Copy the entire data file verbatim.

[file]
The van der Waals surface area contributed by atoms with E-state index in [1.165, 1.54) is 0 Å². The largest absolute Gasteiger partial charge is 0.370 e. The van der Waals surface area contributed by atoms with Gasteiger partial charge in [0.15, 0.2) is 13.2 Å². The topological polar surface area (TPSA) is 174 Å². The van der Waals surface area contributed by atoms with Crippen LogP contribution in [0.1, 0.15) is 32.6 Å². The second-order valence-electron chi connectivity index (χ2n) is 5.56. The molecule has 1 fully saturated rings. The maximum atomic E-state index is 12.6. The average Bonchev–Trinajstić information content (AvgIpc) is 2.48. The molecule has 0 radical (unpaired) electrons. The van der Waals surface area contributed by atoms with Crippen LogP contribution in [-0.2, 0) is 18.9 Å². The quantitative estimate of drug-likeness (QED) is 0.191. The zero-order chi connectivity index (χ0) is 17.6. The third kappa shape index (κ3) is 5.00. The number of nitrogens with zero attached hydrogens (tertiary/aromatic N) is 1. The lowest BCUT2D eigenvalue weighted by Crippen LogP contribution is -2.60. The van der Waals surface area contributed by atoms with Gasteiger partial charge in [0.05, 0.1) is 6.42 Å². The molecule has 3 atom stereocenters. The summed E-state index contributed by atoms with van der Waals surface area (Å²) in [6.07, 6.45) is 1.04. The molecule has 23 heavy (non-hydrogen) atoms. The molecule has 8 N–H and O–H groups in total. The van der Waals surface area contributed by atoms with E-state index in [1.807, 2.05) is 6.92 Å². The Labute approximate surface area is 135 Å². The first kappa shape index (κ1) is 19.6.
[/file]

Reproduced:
The van der Waals surface area contributed by atoms with E-state index in [1.165, 1.54) is 0 Å². The largest absolute Gasteiger partial charge is 0.370 e. The van der Waals surface area contributed by atoms with Gasteiger partial charge in [0.15, 0.2) is 13.2 Å². The topological polar surface area (TPSA) is 174 Å². The van der Waals surface area contributed by atoms with Crippen LogP contribution in [0.1, 0.15) is 32.6 Å². The second-order valence-electron chi connectivity index (χ2n) is 5.56. The molecule has 1 fully saturated rings. The maximum atomic E-state index is 12.6. The average Bonchev–Trinajstić information content (AvgIpc) is 2.48. The molecule has 0 radical (unpaired) electrons. The van der Waals surface area contributed by atoms with Crippen LogP contribution in [-0.2, 0) is 18.9 Å². The quantitative estimate of drug-likeness (QED) is 0.191. The zero-order chi connectivity index (χ0) is 17.6. The third kappa shape index (κ3) is 5.00. The number of nitrogens with zero attached hydrogens (tertiary/aromatic N) is 1. The lowest BCUT2D eigenvalue weighted by Crippen LogP contribution is -2.60. The van der Waals surface area contributed by atoms with Gasteiger partial charge in [0.05, 0.1) is 6.42 Å². The molecule has 3 atom stereocenters. The summed E-state index contributed by atoms with van der Waals surface area (Å²) in [6.07, 6.45) is 1.04. The molecule has 23 heavy (non-hydrogen) atoms. The molecule has 8 N–H and O–H groups in total. The van der Waals surface area contributed by atoms with E-state index in [1.807, 2.05) is 6.92 Å². The Labute approximate surface area is 135 Å². The first kappa shape index (κ1) is 19.6.